April 1st, 2007


An important decision

I have made an important decision. Though it's late in the game, I'm declaring myself a write-in candidate for the SFWA presidency, following the example of John Scalzi. I think my career thus far speaks for itself and I can use that leverage from the office to improve the organization. I have plenty of momentum to help me through the challenges of a year of service given that all my contracted books have now been delivered.

My platform is simple:

1) That SFWA open its doors to aspiring writers at all levels to ensure future membership strength
2) That SFWA offer profit sharing to its members, based on their SFnal credentials
3) That time travel stories be banned from membership eligibility
4) That SWFA make a serious effort to subsume HWA, MWA and RWA in order to better serve writers across America
5) SFWA co-sponsorship of Virgin Galactic so SFWA members can get free rides into orbit
6) Free beer at all conventions

Thank you very much for your support.

Kind of says it all

“If Republicans in this election vote in such a way as to say a candidate’s personal life and personal conduct in office doesn’t matter,” he declared, “then a lot of Christian evangelical leaders owe Bill Clinton a public apology.”

Republican presidential hopeful Mike Huckabee on Guiliani's widespread support among Evangelical voters

What it takes to be "an honorable and honest man"

"Attorney General Al Gonzales is an honorable and honest man and he has my full confidence," Bush said.

"I will remind you there is no credible evidence that there has been any wrongdoing," he added.


I suppose that's true, if you live in My Pet Goatland. That little matter of lying under oath, for which Republicans impeached the last president, apparently doesn't constitute credible evidence of wrongdoing for this president's attorney general.

Are you proud of your Republican party yet?

The road to a banana republic theocracy

From goulo, per Newsweek, 48 percent of the public rejects the scientific theory of evolution; while 34 percent of college graduates say they accept the Biblical account of creation as fact.

And some of my readers wonder why I'm so disgusted with the Republican party? Since the fall of Nixon, the GOP has pandered to the Evangelical base, legitimizing these ridiculous viewpoints and granting them increasing political power. This is how the American Century truly ends, not in terrorist attack or trade wars, but sheer electoral opportunism crossed over with cynical anti-science perspectives. Couple that with the overwhelming hypocrisy of the continual claim to the sole mantle of good and ethical government, and it's a wonder I can see straight.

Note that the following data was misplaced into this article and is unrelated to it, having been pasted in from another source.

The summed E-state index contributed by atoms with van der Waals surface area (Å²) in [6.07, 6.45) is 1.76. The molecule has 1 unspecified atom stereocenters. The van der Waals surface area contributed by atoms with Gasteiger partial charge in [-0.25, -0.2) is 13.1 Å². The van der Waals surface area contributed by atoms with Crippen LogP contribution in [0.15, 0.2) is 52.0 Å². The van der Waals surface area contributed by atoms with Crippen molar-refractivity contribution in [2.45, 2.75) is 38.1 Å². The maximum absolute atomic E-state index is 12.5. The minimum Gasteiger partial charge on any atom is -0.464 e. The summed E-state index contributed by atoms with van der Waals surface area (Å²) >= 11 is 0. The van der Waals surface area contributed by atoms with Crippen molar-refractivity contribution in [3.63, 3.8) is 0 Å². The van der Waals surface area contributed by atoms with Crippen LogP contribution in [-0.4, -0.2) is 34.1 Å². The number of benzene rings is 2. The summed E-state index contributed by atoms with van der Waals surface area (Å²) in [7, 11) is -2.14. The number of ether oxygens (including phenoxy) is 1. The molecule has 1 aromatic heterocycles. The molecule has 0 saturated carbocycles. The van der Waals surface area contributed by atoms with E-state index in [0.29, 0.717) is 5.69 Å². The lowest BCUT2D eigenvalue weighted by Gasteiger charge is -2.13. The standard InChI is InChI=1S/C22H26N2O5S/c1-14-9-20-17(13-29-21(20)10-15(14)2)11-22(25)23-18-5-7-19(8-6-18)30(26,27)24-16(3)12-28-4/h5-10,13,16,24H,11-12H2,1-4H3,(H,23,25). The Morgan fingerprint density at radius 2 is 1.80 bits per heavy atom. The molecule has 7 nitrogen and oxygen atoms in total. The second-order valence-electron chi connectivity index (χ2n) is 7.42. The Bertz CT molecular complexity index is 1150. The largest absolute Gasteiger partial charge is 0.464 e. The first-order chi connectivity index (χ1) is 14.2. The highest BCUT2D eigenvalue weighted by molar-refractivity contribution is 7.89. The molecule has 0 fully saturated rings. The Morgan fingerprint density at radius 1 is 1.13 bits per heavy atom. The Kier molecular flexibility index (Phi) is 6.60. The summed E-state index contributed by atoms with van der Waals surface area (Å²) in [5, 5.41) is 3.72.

It must be so much easier than thinking. I'd pity those among my fellow Americans who believe this arrant nonsense if they weren't busily destroying my country.

First lines

"It would never have occurred to me to make a ship out of cheese, but then I didn't have milk springs on my plantation. When the bacon whales hove into view, I knew we'd made a tragic tactical error."

The rest is left as an exercise for the reader.

Strict Constitutionalism in Action

Two of the three leading Republican candidates for President either embrace or are open to embracing the idea that the President can imprison Americans without any review, based solely on the unchecked decree of the President.

   -- http://www.salon.com/opinion/greenwald/2007/04/01/romney_giuliani/index.html

You cannot claim the authority of strict Constitutionalism and original intent, while simultaneously denying 800 years of Anglo-American jurisprudence. This is the politics of fear, pure and simple, so far removed from any political principal we may as well be voting for Sargon the Great.

Are you still proud of your Republican party?

(Thanks to mckitterick for the nudge.)

ETA: Romney's a pandering idiot for his answer. No one with a passing familiarity with American constitutional law could possibly say anything but "no" to Greenwald's question. "Hell, no," at that. At least Guiliani had the stones to just outright speak to the question, deadly as wrong as he is.


I have decided that except for technology upgrades and replacement items, I pretty much own all the stuff I need. (This doesn't account for my strange tastes, of course.) The two things I wish I had are a commercial-grade shredder, and a low-end paper jogger.

It's nice to have ambitions.

Morphic Resonance